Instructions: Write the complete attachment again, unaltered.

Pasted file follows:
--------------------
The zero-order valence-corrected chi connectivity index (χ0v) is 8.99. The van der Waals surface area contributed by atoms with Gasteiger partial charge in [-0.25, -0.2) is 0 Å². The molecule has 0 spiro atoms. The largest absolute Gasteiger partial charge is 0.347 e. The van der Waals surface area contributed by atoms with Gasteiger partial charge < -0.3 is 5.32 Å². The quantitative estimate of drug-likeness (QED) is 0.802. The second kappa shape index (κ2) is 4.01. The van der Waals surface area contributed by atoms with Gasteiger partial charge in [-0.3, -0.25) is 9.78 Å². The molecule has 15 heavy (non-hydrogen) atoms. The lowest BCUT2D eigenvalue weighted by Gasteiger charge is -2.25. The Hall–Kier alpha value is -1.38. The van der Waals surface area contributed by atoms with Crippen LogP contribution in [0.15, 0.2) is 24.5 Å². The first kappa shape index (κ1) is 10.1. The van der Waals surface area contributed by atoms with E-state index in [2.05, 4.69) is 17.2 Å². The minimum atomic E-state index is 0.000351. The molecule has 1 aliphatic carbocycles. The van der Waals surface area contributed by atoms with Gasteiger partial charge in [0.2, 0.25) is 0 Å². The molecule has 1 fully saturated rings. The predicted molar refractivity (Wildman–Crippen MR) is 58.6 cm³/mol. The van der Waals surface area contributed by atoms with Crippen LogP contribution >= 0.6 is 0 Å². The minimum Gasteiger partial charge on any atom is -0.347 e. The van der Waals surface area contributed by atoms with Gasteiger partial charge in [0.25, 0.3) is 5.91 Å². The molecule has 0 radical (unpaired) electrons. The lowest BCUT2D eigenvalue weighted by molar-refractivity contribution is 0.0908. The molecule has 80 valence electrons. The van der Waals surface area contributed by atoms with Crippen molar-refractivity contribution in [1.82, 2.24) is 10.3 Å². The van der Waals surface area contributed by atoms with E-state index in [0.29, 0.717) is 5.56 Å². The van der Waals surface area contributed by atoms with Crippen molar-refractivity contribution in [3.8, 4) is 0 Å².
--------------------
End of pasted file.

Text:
The zero-order valence-corrected chi connectivity index (χ0v) is 8.99. The van der Waals surface area contributed by atoms with Gasteiger partial charge in [-0.25, -0.2) is 0 Å². The molecule has 0 spiro atoms. The largest absolute Gasteiger partial charge is 0.347 e. The van der Waals surface area contributed by atoms with Gasteiger partial charge < -0.3 is 5.32 Å². The quantitative estimate of drug-likeness (QED) is 0.802. The second kappa shape index (κ2) is 4.01. The van der Waals surface area contributed by atoms with Gasteiger partial charge in [-0.3, -0.25) is 9.78 Å². The molecule has 15 heavy (non-hydrogen) atoms. The lowest BCUT2D eigenvalue weighted by Gasteiger charge is -2.25. The Hall–Kier alpha value is -1.38. The van der Waals surface area contributed by atoms with Crippen LogP contribution in [0.15, 0.2) is 24.5 Å². The first kappa shape index (κ1) is 10.1. The van der Waals surface area contributed by atoms with E-state index in [2.05, 4.69) is 17.2 Å². The minimum atomic E-state index is 0.000351. The molecule has 1 aliphatic carbocycles. The van der Waals surface area contributed by atoms with Gasteiger partial charge in [0.2, 0.25) is 0 Å². The molecule has 1 fully saturated rings. The predicted molar refractivity (Wildman–Crippen MR) is 58.6 cm³/mol. The van der Waals surface area contributed by atoms with Crippen LogP contribution >= 0.6 is 0 Å². The minimum Gasteiger partial charge on any atom is -0.347 e. The van der Waals surface area contributed by atoms with Gasteiger partial charge in [0.25, 0.3) is 5.91 Å². The molecule has 0 radical (unpaired) electrons. The lowest BCUT2D eigenvalue weighted by molar-refractivity contribution is 0.0908. The molecule has 80 valence electrons. The van der Waals surface area contributed by atoms with Crippen molar-refractivity contribution in [1.82, 2.24) is 10.3 Å². The van der Waals surface area contributed by atoms with E-state index in [0.29, 0.717) is 5.56 Å². The van der Waals surface area contributed by atoms with Crippen molar-refractivity contribution in [3.8, 4) is 0 Å².